Doing the wash is a fairly lengthen process that would have been completed in several hours at home.  The washer is small and cannot take the same size batch as I am used to. It takes about 1 ½ hours to complete the cycle. Since we have no dryer the process of hanging up clothes takes a bit of time.  If the day is hot and the object light weight, it could be dry by time I finish hanging out a load.  If the object is heavy it takes longer. If it is raining or overcast it can take a day or two in this humidity to dry.

Tuesday we again watched the District, did more shopping to get the things we need to store and cook food, clean dishes and clean the house, and then continued to clean mildew from walls, floors, and curtains.  We are able to use our credit cards here to pay for things. There is a 1% international fee for everything we pay.  The current rate of exchange is about 1 dollar for 2 reis.  

Wednesday we met with Daniel, who brought us a member calling list.  His wife, Dinorah, came along. She would like genealogy & temple preparation lessons. She has already been to the temple but felt really unprepared. She is not yet sealed to Daniel in the temple. There are several people who would like temple preparation lessons so we have lined up a class starting Saturday, Oct. 13th.  We had to wait to get permission from President Elias, which we finally did on the 10th.  We also have several interested in piano lessons but still do not have the keyboards necessary to do that.  The organ at the church is not a good instrument since some of the keys do not work and it is not a full range. We also fed missionaries as they brought several maps and helped locate the homes of the members and then talked about members, their activity, and their needs.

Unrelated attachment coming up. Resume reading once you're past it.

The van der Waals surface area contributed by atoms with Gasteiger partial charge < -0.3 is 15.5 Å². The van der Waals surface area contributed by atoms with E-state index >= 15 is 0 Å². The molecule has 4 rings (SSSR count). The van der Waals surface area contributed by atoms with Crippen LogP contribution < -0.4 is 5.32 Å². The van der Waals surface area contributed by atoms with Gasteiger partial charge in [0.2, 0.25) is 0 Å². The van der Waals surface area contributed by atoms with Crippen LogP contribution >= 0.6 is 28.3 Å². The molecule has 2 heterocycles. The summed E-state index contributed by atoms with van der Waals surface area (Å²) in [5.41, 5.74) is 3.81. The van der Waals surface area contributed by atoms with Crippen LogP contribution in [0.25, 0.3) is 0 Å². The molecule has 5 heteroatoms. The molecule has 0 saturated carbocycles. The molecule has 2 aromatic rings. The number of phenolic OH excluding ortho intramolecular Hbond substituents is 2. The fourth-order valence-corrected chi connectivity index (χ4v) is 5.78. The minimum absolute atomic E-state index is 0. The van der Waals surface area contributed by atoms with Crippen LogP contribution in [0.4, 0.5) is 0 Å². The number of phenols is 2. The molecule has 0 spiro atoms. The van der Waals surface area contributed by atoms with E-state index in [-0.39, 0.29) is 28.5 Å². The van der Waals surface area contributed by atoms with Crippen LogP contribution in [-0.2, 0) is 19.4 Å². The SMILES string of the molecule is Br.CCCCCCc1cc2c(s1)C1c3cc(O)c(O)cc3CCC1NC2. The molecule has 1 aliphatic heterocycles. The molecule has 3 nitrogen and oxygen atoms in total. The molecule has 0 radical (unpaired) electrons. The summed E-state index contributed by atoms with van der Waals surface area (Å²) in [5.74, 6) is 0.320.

Michalina was the only member to pass us her phone number the 1st Sunday we were here. We called and ask if we could meet with her family. She invited us for Thursday morning.  We met with Paulo Henrique & Michalina Baliski Bonfim and their sons, Thiago and Otavio.  We talked about Paulo’s health.  He is on dialysis for a bad liver.  For the last couple of years he has been unable to work because of his health.  He goes into another town on the bus 3 days a week for treatment.  He then goes to a larger town once a month to be checked by a doctor.  
Elders Affonso & Hartley, with Michalina
after lunch & a message.